Thursday, October 18, 2012
The common good
One of the most telling parables of limits comes from Garrett Hardin's, "Tragedy of the Commons". In this 1968 article in Science, he describes what happened when limits aren't recognized and respected. A commons was a pasture that belonged collectively to a village. Everyone in the village grazed cattle on the commons. As the number of animals owned by the village approached the capacity of the commons, the problem took the following form:
A villager could buy one more cow and gain the full income that a cow provided. The damage caused by one cow too many grazing the pasture would be small compared with the gain. Of course, the entire community would suffer from the damage because eventually the grass would be consumed. Yet, every member of the village was motivated to keep adding cows. The tragedy is that, to preserve the commons, the personal freedom of the villagers had to be curtailed.
In the article, Hardin illustrates the critical flaw of freedom in the commons: all participants must agree to conserve the commons, but any one can force the destruction of the commons. Although Hardin describes exploitation by humans in an unregulated public pasture, his commons and "grass" principle fit into our society today.
I see examples from society today in which exploitation seems to be almost a right. If each person decides to exploit a resource, regardless of what it is, there can be dire consequences.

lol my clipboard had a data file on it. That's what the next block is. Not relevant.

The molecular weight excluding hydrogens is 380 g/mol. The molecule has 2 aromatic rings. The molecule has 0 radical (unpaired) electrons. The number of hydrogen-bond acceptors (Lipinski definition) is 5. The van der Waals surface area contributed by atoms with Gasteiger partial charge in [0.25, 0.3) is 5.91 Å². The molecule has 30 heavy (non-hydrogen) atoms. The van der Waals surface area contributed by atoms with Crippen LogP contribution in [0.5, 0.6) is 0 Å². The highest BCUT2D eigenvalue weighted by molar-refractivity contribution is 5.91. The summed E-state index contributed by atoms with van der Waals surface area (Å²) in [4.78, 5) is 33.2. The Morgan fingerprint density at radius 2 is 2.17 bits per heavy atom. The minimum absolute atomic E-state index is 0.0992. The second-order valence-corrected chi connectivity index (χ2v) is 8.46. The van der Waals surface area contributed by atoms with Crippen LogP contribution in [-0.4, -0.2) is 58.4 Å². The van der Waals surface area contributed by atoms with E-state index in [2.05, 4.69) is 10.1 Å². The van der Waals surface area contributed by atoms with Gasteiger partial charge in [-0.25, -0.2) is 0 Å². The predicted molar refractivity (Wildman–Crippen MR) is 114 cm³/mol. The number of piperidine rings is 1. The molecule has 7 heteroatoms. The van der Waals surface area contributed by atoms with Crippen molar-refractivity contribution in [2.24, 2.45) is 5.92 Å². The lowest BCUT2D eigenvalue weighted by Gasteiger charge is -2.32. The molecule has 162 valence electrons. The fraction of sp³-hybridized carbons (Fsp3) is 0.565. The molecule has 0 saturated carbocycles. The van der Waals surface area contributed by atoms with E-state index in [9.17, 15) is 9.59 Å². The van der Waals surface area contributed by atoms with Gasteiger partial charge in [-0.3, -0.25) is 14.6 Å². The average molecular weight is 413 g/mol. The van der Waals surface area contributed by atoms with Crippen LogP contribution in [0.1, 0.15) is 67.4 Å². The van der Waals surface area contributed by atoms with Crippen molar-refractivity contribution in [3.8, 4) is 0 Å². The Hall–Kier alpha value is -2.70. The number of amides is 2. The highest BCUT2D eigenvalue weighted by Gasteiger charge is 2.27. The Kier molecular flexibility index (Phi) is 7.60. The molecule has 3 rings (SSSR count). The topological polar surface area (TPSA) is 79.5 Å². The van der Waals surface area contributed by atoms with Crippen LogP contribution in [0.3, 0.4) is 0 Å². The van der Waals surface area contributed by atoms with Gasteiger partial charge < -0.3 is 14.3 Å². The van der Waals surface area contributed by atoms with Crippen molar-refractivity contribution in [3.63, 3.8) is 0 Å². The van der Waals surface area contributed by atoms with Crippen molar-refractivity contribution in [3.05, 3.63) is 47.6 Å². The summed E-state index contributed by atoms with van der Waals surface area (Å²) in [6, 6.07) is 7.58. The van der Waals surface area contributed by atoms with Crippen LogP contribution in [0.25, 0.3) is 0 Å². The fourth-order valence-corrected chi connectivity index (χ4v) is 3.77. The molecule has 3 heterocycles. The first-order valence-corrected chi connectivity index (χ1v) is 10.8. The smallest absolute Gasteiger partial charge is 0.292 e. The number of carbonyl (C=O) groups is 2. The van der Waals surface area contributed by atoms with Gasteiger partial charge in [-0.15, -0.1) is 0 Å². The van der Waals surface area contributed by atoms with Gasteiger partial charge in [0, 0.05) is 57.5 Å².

In Al-Anon, Tradition One states that "Our common welfare should come first; personal progress for the greatest number depends upon unity." Unity is based on harmonious cooperation. It means that I am willing to listen to the ideas, feelings, and opinions of others with an open mind. It means that I can share my own views but not insist on promoting my own way as the only way. Without unity, our groups would fail. And without the group, there is no place for the newcomer to go. Eventually, the whole structure would fail if we didn't think of the common good of all who come through the doors seeking recovery.
Unity also applies in relationships outside meetings. We each have needs and rights, but it's important to also have mutual respect for each other in relationships: with members of our family, with business associates, and friends. With unity, the whole is greater than any of its parts. I may think that I'm right, but it's also important to see the other person's viewpoint and allow them the dignity to do what they need to do. Living with another is much easier when I don't insist that my way is the only way.
Thinking of the common good has to come first in a family, workplace, and society if we are to function in a healthy manner. When I start putting my needs above that of my wife, then I know that she won't be happy and there will be an imbalance that leads to disharmony and probably resentment. If I can maintain balance, thinking of what she needs as well as my own needs, then life is much easier.
When I keep the common good in mind and recognize that I am part of something bigger than just me, I seem to do much better in relationships with others. I can express my opinion, listen to what others have to say, and reach an agreement that is amenable. I do my best to let go of the results when I don't get my way. I can talk things out with others but in the end, my idea may not be the one that is accepted.
I am reminded every day of how powerless I am over others. I simply can't control what they are going to do. Even though I consider the common good, another person may be selfish and only consider their own agenda. I do have the right to state my opinion and thoughts. After that, I have to let it go.